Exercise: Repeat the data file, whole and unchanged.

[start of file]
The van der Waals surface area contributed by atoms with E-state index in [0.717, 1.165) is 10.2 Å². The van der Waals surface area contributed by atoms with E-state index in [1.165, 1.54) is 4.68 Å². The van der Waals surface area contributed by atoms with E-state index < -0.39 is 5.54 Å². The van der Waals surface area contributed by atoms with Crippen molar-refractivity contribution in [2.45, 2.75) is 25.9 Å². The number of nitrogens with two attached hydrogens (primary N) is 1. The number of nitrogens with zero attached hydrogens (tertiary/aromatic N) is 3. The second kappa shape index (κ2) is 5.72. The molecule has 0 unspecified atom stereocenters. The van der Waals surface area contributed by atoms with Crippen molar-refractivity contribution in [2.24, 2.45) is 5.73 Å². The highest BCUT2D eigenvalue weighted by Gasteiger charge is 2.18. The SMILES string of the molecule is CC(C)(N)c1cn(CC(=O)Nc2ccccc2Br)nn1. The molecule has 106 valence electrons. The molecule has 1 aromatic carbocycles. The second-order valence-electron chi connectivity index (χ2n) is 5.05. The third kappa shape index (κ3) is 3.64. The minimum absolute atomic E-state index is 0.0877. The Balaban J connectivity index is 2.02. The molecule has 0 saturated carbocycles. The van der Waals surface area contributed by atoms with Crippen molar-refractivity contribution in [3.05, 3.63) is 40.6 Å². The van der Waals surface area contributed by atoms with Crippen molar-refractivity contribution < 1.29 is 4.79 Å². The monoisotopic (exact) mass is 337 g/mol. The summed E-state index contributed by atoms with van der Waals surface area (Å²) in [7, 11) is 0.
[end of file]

The van der Waals surface area contributed by atoms with E-state index in [0.717, 1.165) is 10.2 Å². The van der Waals surface area contributed by atoms with E-state index in [1.165, 1.54) is 4.68 Å². The van der Waals surface area contributed by atoms with E-state index < -0.39 is 5.54 Å². The van der Waals surface area contributed by atoms with Crippen molar-refractivity contribution in [2.45, 2.75) is 25.9 Å². The number of nitrogens with two attached hydrogens (primary N) is 1. The number of nitrogens with zero attached hydrogens (tertiary/aromatic N) is 3. The second kappa shape index (κ2) is 5.72. The molecule has 0 unspecified atom stereocenters. The van der Waals surface area contributed by atoms with Crippen molar-refractivity contribution in [2.24, 2.45) is 5.73 Å². The highest BCUT2D eigenvalue weighted by Gasteiger charge is 2.18. The SMILES string of the molecule is CC(C)(N)c1cn(CC(=O)Nc2ccccc2Br)nn1. The molecule has 106 valence electrons. The molecule has 1 aromatic carbocycles. The second-order valence-electron chi connectivity index (χ2n) is 5.05. The third kappa shape index (κ3) is 3.64. The minimum absolute atomic E-state index is 0.0877. The Balaban J connectivity index is 2.02. The molecule has 0 saturated carbocycles. The van der Waals surface area contributed by atoms with Crippen molar-refractivity contribution in [3.05, 3.63) is 40.6 Å². The van der Waals surface area contributed by atoms with Crippen molar-refractivity contribution < 1.29 is 4.79 Å². The monoisotopic (exact) mass is 337 g/mol. The summed E-state index contributed by atoms with van der Waals surface area (Å²) in [7, 11) is 0.